Former dictator Bouterse’s political party gains advantage in Suriname election

By Arny Belfor, AP
Wednesday, May 26, 2010

Former dictator’s party ahead in Suriname election

PARAMARIBO, Suriname — The political party of former dictator Desi Bouterse was the biggest winner in elections in Suriname, according to election results released Wednesday, as the convicted drug trafficker mounted a political comeback despite facing trial for the execution of 15 opponents in the 1980s.

Bouterse declined to say if he would try to return to the presidency — a process that would require creating alliances with other parties in the South American country.

Bouterse’s Mega Combination coalition won 23 of the 51 seats in parliament, according to preliminary results.

The president in Suriname is chosen by a two-thirds vote in parliament. Since no faction has that share itself, the parties must negotiate to choose a new leader and Cabinet.

Bouterse is chairman of the National Democratic Party, the largest opposition party, which held 15 seats in parliament before the vote. He boosted his following, primarily among young and poor people, with populist promises for more jobs and affordable housing.

The 64-year-old former military ruler expressed interest in the presidency in recent years, but he has not been clear about his intentions since the campaign began.

“I’m not thinking about that right now. If it happens, we will see in the near future,” Bouterse said as he cast his ballot Monday afternoon

The governing New Front coalition won 14 seats. President Ronald Venetiaan, who was not seeking a third consecutive term in the top job, has said his party will not work with Bouterse’s party as long as the former dictator is in control.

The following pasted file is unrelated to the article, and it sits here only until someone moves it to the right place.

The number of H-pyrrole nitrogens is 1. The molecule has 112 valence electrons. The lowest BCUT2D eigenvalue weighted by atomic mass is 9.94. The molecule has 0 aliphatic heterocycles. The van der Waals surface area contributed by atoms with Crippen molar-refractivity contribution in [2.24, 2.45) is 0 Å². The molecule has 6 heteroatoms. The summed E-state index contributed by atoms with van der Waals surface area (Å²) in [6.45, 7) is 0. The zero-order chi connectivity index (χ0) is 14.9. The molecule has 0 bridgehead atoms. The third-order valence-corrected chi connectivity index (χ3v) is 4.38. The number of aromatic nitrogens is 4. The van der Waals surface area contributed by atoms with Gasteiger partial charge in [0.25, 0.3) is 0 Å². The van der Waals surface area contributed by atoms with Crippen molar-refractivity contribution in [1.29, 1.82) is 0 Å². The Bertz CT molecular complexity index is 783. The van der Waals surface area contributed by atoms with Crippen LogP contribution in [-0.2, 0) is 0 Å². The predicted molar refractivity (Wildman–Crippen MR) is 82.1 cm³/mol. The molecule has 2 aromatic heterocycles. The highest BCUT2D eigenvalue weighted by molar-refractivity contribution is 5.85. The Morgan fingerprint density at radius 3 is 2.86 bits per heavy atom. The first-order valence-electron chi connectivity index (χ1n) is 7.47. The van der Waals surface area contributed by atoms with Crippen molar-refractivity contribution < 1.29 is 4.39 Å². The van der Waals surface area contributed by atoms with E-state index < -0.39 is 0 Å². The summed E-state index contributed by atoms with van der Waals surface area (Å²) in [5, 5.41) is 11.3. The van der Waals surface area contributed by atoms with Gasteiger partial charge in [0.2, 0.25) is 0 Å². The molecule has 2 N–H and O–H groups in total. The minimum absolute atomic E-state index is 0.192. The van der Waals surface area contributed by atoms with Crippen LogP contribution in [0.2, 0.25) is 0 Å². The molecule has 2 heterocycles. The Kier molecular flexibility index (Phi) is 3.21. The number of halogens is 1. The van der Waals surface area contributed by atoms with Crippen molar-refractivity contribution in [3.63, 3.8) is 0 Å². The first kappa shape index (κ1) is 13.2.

Observers with the Organization of American States said voting Tuesday was peaceful and reported no irregularities.

Bouterse seized control of Suriname in 1980, five years after it gained independence from the Netherlands. He stepped down under international pressure in 1987 and briefly seized power again in 1990.

In 1999, he was convicted in a Dutch court of trafficking cocaine from Suriname to the Netherlands, but he has avoided an 11-year prison sentence because both countries prohibit extradition of each others’ citizens.

Dutch Foreign Ministry spokesman Aad Meijer said there was no point speculating whether Bouterse will become president and said relations between the two countries will not be affected in any case.

“The relationship between the Netherlands and Suriname is not determined by victory or loss by a specific party in democratic elections,” Meijer said.

Bouterse and 11 others are standing trial on murder charges for the execution of 15 prominent political opponents in 1982. The trial is scheduled to resume at a naval base outside Paramaribo in June. Bouterse has denied any involvement, but he accepted political responsibility in a 2007 public apology.


Associated Press writer Toby Sterling contributed to this report from Amsterdam.

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